Finance Minister Bill English told him:

The Government focuses on those things it can influence. To actually have a direct impact on the exchange rate you need to have a couple of hundred billion US dollars in the bank—and we do not; we actually owe hundreds of billions—and it helps if you are not a democracy. That is a feature of those countries that do directly manage their exchange rates, but that is not where we are.

For want of a couple of hundred billion and becasue we’re a democracy, we’re stuck with the market setting the value of our dollar rather than politicians.


May 4 in history

04/05/2012

1008 Khajeh Abdollah Ansari, The Persian Sufi was born (d. 1088).

1256  The mendicant Order of Saint Augustine was constituted at the Lecceto Monastery when Pope Alexander IV issued a papal bull Licet ecclesiae catholicae.

1343 The four Estonian kings were murdered at the negotiations with the Livonian Order.

1415 Religious reformers John Wycliffe and Jan Hus were condemned as heretics at the Council of Constance.

1471  Wars of the Roses: The Battle of Tewkesbury: Edward IV defeatsed a LancastrianArmy and killed Edward, Prince of Wales.

1493 Pope Alexander VI gave most of the New World to Spain via the papal bull Inter caetera.

1494 Christopher Columbus landed in Jamaica.

1626  Dutch explorer Peter Minuit arrived in New Netherland (present day Manhattan Island) aboard the See Meeuw.

1655 Bartolomeo Cristofori, Italian maker of musical instruments, was born (d. 1731).

1675  King Charles II ordered the construction of the Royal Greenwich Observatory.

1715 Richard Graves, English writer, was born (d. 1804).

1722 1772 French explorer Marion du Fresne arrived in the Bay of Islands.

Marion du Fresne arrives in Bay of Islands

1776  Rhode Island became the first American colony to renounce allegiance to King George III.

1799 Fourth Anglo-Mysore War: The Battle of Seringapatam: The siege of Seringapatam ended when the city was assaulted and the Tipu Sultan killed by the besieging British army, under the command of General George Harris.

1814 Emperor Napoleon I of France arrivesdat Portoferraio on the island of Elba to begin his exile.

1814 – King Ferdinand VII of Spain signed the Decrete of the 4th of May, returning Spain to absolutism.

1855  William Walker departed from San Francisco with about 60 men to conquer Nicaragua.

1859  The Cornwall Railway opened across the Royal Albert Bridge linking the counties of Devon and Cornwall.

1863  American Civil War: The Battle of Chancellorsville ended with a Union retreat.

1869 – The Naval Battle of Hakodate took place in Japan.

1886 Haymarket Square Riot: A bomb was thrown at policemen trying to break up a labor rally in Chicago, killing eight and wounding 60.

1904  The United States began construction of the Panama Canal.

1904  Charles Stewart Rolls met Frederick Henry Royce at the Midland Hotel in Manchester.

1910 The Royal Canadian Navy was created.

1912  Italy occupied the Greek sland of Rhodes.

1919  May Fourth Movement: Student demonstrations in Tiananmen Squarein Beijing protesting the Treaty of Versailles, which transferred Chinese territory to Japan.

1932  Mobster Al Capone began serving an eleven-year prison sentence for tax evasion.

1942 World War II: The Battle of the Coral Sea began with an attack by aircraft from the United States aircraft carrier USS Yorktown on Japanese naval forces at Tulagi Island in the Solomon Islands.

1945 World War II: British forces liberated Neuengamme concentration camp near Hamburg.

1945 – World War II: The North Germany Army surrendered to Field Marshal Bernard Montgomery.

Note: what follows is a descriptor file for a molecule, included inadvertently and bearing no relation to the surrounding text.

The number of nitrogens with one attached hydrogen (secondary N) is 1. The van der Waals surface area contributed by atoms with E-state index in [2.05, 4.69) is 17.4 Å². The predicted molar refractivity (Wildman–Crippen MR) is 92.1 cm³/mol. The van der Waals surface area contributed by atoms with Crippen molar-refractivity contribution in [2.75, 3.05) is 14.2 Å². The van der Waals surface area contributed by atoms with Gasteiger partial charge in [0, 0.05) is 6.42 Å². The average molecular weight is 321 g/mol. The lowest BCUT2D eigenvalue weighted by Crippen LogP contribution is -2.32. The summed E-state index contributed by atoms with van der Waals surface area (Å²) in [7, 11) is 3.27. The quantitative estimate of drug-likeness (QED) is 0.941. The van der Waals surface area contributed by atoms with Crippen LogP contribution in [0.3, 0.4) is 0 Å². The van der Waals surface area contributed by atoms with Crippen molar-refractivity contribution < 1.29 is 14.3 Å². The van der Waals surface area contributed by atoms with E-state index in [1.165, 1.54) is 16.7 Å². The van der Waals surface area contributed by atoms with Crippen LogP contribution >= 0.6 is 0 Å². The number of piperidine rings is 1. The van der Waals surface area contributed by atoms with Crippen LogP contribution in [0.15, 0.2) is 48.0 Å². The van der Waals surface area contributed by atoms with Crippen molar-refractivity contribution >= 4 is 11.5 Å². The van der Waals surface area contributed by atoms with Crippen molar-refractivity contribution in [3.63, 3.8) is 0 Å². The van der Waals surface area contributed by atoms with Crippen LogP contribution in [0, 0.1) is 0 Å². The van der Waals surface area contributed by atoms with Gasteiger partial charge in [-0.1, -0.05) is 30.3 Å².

1946  U.S. Marines stopped a two-day riot t which killed five people at Alcatraz federal prison .

1949 The  Torino football team (except for one player who did not take the trip due to an injury) was killed in a plane crash at the Superga hill at the edge of Turin, Italy.

1950 – Darryl Hunt, English musician (The Pogues)

1953  Ernest Hemingway was awarded the Pulitzer Prize for The Old Man and the Sea.

1961 American civil rights movement: The “Freedom Riders” begin a bus trip through the South.

1970 Vietnam War:  Kent State shootings: the Ohio National Guard, sent to Kent State University after disturbances in the city of Kent the weekend before, opened fire killing four students and wounding nine others.

1972 The Don’t Make A Wave Committee, a fledgling environmental organisation founded in Canada in 1971, officially changed its name to “Greenpeace Foundation“.

1974 An all-female Japanese team reached the summit of Manaslu, becoming the first women to climb an 8,000-meter peak.

1979 Margaret Thatcher beccame the first female Prime Minister of the United Kingdom.

1980  President Josip Broz Tito of Yugoslavia died in Ljubljana at the age of 87.

1982  Twenty sailors were killed when the British Type 42 destroyer HMS Sheffield was hit by an Argentinian Exocet missile during the Falklands War.

1987 United States Supreme Court building was designated a National Historic Landmark.

1988 The PEPCON disaster rocked  Henderson, Nevada, as tons of space shuttle fuel detonates during a fire.

1989  Iran-Contra Affair: Former White House aide Oliver North was convicted of three crimes and acquitted of nine other charges. The convictions are, however, later overturned on appeal.

1990  Latvia proclaimed the renewal of its independence after the Soviet occupation.

1994  Israeli Prime Minister Yitzhak Rabin and PLO leader Yasser Arafat signed the Oslo accords regarding Palestinian self-rule in the Gaza Strip and Jericho.

1996 José María Aznar was elected Prime Minister of Spain, ending 13 years of Socialist rule.

1998 Unabomber” Theodore Kaczynski  ws given four life sentences plus 30 years after Kaczynski accepted a plea agreement sparing him from the death penalty.

2000  Ken Livingstone became the first Mayor of London.

2001 – The Milwaukee Art Museum addition, the first Santiago Calatrava-designed structure in the United States, openedto the public.

2002  An EAS Airlines BAC 1-11-500 crashed in a suburb of Kano, Nigeria shortly after takeoff killing more than 148 people.

2007  Greensburg, Kansas was almost completely destroyed by a 1.7mi wide EF-5 tornado.

2007 –The Scottish National Party won the Scottish general election and became the largest party in the Scottish Parliament for the first time ever.

Sourced from NZ History Online & Wikipedia